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Qualcomm-Apple Case to Head to Court in April

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Qualcomm-Apple licensing argument

Apple (AAPL) is playing a key role in Qualcomm’s (QCOM) trial with the US FTC (Federal Trade Commission). The judge will take some time to make a ruling. This ruling will significantly influence Qualcomm’s licensing dispute with Apple, which is scheduled to go to trial in April as the two lawsuits have several overlaps.

In January 2017, Apple filed a lawsuit against Qualcomm, accusing the latter of charging royalties on technology that has nothing to do with it. The iPhone maker directly attacked Qualcomm’s device-level licensing model and asked for component-level licensing. Qualcomm defended its model, stating that it charged royalty on the end-device price, as its technology connects the iPhone to high-speed-data networks and contributes much more than what it charges as royalties.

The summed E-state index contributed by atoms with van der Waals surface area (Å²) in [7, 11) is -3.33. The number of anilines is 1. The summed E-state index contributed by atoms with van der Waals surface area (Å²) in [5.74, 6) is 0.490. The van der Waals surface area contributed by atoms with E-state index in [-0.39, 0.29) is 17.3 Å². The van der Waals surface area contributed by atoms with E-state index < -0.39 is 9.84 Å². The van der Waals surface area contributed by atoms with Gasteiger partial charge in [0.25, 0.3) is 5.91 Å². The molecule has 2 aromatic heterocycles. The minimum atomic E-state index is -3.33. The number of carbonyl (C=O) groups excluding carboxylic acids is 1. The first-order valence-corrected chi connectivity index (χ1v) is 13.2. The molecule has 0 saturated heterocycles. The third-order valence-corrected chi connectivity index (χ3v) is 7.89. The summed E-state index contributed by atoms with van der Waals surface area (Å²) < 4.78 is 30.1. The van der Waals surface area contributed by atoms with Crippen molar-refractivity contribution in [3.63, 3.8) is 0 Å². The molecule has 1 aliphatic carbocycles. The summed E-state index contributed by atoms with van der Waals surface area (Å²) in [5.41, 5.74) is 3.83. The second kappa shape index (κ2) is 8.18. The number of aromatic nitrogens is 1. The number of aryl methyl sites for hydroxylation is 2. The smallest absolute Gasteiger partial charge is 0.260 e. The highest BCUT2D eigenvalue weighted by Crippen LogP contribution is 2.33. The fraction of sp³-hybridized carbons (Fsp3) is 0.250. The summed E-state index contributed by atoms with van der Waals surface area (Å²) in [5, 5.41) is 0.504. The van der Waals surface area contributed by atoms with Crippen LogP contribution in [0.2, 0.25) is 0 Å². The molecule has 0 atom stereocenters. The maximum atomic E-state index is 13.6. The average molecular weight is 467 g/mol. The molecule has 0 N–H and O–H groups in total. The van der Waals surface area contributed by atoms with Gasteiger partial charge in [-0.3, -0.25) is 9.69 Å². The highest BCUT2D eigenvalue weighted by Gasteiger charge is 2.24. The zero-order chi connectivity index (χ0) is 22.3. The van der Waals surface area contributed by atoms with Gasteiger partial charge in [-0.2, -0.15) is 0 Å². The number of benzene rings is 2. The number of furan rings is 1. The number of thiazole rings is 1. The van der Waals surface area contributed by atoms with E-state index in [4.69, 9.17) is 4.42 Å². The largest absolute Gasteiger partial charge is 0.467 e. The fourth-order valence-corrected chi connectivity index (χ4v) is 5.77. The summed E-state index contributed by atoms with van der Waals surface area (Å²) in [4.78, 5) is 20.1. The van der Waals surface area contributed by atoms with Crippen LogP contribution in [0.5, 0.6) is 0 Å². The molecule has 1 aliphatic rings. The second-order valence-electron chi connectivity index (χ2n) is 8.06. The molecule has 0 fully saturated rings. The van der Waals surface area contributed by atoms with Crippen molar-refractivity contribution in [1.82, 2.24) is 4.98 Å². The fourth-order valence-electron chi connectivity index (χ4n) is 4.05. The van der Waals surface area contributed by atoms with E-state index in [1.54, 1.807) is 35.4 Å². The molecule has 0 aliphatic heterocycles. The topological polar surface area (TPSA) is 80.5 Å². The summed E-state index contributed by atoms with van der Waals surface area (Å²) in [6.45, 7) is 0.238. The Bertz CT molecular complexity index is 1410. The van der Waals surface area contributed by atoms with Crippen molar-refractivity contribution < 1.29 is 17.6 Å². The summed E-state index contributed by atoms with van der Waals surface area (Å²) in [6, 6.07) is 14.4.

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Qualcomm’s US FTC and Apple lawsuits have a lot in common

At the US FTC trial, Apple’s chief operating officer, Jeff Williams, stated that a $7.5 licensing fee might seem pretty small compared to the iPhone’s average selling price of $793, but it adds up to more than a billion dollars due to the high volume of shipments.

Amid the ongoing dispute, Apple stopped paying the licensing fee to Qualcomm in June 2017. The chipmaker claims that unpaid royalties have piled up to $7 billion. Apple ditched Qualcomm’s modems for Intel’s (INTC) modems in its 2018 iPhone models, while Qualcomm continued to provide modems for some older iPhones.

According to Fortune, Jeff Williams testified at the FTC trial that it was forced to exclusively use Intel’s modems for its 2018 iPhone models as Qualcomm refused to supply modems for the new iPhones. He referred to the “no licensing, no chips” agreement FTC accused Qualcomm of.

Did Qualcomm refuse to supply chips to Apple? 

It’s unlikely that Qualcomm would refuse to supply modems to Apple, as the loss of these orders reduced Qualcomm’s fiscal 2019 first-quarter revenue by 20% YoY and its stock by 30% since September 2018 when Apple launched its 2018 iPhones. In its argument in the US FTC case, Qualcomm president Cristiano Amon stated that the company has been making efforts to win new business from Apple. Next, we will look at Qualcomm’s counterattack on Apple.

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